Project WILD Teacher Resource Guide

Piedmont

Physical Landscape
Piedmont literally means foothills.  Nationally the Piedmont forms a gentle "S" curve from New York State to Montgomery Alabama, bordered to the west by the Appalachian Mountains and to the east by the flat Coastal Plain.  Crystalline rocks (mostly granite) underlay the Piedmont. The low-relief landscape found in the Piedmont is a result of millions of years of erosion, gradually transforming mountains into a gentle rolling landscape that is not yet flat like the Coastal Plain.

The Piedmont covers about one third of the state of Georgia (18,100 square miles) and is typically associated with rough hilly terrain in the north and gentle rolling hills further south.  The Piedmont extends south from the mountains of north Georgia to the fall line and ranges from 500-1,500 feet in elevation.  The fall line marks the boundary between the crystalline rocks of the northern part of the state and the mostly unconsolidated sediments of the coastal plain. It is thought to be the furthest inland extent of the prehistoric coastline.  The fall line is often associated with waterfalls and rapids formed as rivers tumble from the Piedmont to the coastal plain.

Much of the Piedmont that early settlers found would have been covered with broad-leaf hardwood trees dominated by the now rare American Chestnut (Castanea dentata).  Today much of the Piedmont is covered with pine forests, a result of silvicultural rather than natural processes. 
 
Habitat Highlight: Flint River Basin
The Flint River is often considered the most scenic river in the Georgia Piedmont and Coastal Plain.  The uppermost headwaters originate under Hartsfield International Airport.  From such inauspicious beginnings the Flint rapidly forms a dramatically carved channel through the red hills region of the Georgia Piedmont and is one of only 40 rivers in the United States that stretches for over 200 miles virtually unimpeded (without dams).

Like the Etowah River in north Georgia, the Flint River exhibits remarkable biotic diversity, exhibiting a particular abundance of freshwater mussel species.  Freshwater mussels are unrelated to marine mussels and clams and are mostly members of the Unionoid family. The Flint originally was home to 29 mussel species, though recent surveys suggest that only 22 remain.  Though certainly not the most charismatic and high profile species, our fresh water mussels have a fascinating natural history.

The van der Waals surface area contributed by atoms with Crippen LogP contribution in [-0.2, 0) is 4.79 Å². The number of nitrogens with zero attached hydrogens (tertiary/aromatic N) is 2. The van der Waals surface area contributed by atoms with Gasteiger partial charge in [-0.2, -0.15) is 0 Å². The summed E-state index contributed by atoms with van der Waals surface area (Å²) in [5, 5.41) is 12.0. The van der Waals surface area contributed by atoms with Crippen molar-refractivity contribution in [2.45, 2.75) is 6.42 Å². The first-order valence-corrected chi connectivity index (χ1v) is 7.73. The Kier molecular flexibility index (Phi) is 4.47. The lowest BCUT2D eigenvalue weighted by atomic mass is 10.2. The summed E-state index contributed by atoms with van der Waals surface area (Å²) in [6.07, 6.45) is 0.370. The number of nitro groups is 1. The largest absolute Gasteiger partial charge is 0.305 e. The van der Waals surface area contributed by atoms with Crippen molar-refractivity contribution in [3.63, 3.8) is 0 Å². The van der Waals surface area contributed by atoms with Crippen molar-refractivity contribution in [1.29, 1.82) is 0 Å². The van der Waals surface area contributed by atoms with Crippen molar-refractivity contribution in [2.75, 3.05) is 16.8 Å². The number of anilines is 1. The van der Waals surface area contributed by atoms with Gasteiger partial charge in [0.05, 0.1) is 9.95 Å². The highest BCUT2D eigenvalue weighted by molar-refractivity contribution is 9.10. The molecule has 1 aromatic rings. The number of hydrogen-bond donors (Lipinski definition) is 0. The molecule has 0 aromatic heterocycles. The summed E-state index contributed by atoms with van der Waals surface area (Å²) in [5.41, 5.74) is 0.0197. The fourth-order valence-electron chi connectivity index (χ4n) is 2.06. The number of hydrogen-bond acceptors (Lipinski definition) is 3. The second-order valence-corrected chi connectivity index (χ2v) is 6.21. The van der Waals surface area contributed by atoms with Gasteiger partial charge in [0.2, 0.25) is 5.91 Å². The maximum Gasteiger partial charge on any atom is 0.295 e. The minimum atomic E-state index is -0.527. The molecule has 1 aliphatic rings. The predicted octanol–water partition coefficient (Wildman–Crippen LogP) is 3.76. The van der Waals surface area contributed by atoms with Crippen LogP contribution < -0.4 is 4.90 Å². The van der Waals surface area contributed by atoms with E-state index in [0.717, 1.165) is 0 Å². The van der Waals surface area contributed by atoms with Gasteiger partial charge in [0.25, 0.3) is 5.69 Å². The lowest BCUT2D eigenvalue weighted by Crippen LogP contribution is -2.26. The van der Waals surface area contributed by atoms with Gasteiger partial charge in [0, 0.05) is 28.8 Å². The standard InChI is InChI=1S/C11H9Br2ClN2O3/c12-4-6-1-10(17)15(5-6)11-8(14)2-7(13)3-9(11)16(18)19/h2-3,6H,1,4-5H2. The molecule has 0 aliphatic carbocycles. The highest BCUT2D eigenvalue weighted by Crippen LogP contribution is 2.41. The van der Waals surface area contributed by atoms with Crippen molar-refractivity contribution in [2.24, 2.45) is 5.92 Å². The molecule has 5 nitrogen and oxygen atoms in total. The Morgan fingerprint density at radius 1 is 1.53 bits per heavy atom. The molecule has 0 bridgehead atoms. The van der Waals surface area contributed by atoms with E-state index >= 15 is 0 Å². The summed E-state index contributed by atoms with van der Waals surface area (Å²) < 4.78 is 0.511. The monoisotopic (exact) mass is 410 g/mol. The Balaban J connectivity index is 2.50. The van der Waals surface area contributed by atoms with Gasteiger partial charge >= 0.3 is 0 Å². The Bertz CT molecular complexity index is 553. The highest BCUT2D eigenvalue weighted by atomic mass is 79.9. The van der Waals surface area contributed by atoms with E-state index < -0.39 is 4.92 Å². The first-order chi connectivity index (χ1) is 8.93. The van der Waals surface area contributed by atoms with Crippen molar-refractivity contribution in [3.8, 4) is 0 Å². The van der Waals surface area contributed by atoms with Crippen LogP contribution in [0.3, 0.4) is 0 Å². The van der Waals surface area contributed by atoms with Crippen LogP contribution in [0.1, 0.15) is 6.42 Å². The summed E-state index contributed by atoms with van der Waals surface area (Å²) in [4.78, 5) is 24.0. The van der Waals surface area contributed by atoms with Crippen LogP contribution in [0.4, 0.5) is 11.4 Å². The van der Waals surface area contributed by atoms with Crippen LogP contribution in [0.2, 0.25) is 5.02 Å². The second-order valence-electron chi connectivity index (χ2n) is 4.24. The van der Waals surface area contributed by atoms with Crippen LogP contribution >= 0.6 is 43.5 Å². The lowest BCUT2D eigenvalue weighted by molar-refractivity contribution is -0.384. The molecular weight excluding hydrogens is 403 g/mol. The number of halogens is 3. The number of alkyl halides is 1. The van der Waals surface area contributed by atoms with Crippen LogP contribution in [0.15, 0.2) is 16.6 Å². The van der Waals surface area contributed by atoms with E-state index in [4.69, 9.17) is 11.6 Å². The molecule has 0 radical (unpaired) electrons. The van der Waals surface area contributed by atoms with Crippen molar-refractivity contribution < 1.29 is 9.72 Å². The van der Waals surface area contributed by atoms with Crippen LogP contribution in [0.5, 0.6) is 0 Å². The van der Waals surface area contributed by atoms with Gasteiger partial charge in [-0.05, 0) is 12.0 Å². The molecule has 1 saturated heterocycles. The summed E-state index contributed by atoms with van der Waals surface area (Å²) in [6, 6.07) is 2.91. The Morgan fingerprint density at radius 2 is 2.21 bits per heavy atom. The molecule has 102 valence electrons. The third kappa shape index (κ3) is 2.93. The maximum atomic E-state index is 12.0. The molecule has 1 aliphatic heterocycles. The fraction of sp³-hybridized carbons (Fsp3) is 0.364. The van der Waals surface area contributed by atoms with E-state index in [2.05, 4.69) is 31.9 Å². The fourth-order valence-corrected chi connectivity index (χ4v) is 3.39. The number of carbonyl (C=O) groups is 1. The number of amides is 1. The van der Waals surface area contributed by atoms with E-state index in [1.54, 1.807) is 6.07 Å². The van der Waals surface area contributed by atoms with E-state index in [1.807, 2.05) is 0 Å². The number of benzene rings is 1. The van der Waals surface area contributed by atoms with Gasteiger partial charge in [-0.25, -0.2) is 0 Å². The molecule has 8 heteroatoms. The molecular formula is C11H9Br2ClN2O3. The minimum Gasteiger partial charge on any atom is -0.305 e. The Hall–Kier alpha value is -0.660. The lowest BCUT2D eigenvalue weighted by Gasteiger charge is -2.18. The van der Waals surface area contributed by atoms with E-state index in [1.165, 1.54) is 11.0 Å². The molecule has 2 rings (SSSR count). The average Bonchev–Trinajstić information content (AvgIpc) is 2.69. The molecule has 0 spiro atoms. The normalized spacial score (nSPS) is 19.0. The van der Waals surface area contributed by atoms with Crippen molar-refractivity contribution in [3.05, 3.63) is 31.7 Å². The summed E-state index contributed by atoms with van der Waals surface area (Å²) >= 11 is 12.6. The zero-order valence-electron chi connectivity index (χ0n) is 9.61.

Freshwater Mussels filter water through elaborate gill structures to collect oxygen and food. One of the most fascinating aspects of our freshwater mussels is their parasitic dependence upon fish for reproduction.  Mussel larvae must attach to the gills of specific fish in order to survive.  After several weeks, they drop off, and continue their development independently.  In order to lure the required fish host within range, the adult mussels produce elaborate lures which look remarkably like the host fish.  Once a suitable host approaches, the mussel expels the larvae (glochidia) into the water.  This form of reproduction aids in mobility of an otherwise immobile species.

Sedimentation, dams, pollution and channelization threaten many species of Unionoid mussels today.


Habitat Highlight: Rock Outcrops
A particularly harsh habitat type found mostly on the Piedmont is the rock outcrop.  Georgia boasts a large number of rock outcrops including the largest in the world, Stone Mountain.  Rock outcrops can be either Manadnocks, which rise above the surrounding piedmont like Stone Mountain, Arabia Mountain and Panola Mountain, or they can be simple flat-rock or pavement rock outcrops, like Heggies Rock.  Most outcrops are composed of granite, an igneous rock that crystallized from slow cooling magma underground (intrusive igneous rock).  The molten domes of magma that cooled to form our outcrops were generated from the heat and friction at the edges to colliding continental plates about 500 million years ago. The softer rock surrounding these granite domes gradually eroded away, leaving the granite exposed at ground level.  In some cases, such as Arabia Mountain, the granite was changed into gneiss (a metamorphic rock) due to high heat and pressure long before the surrounding rock eroded and exposed it.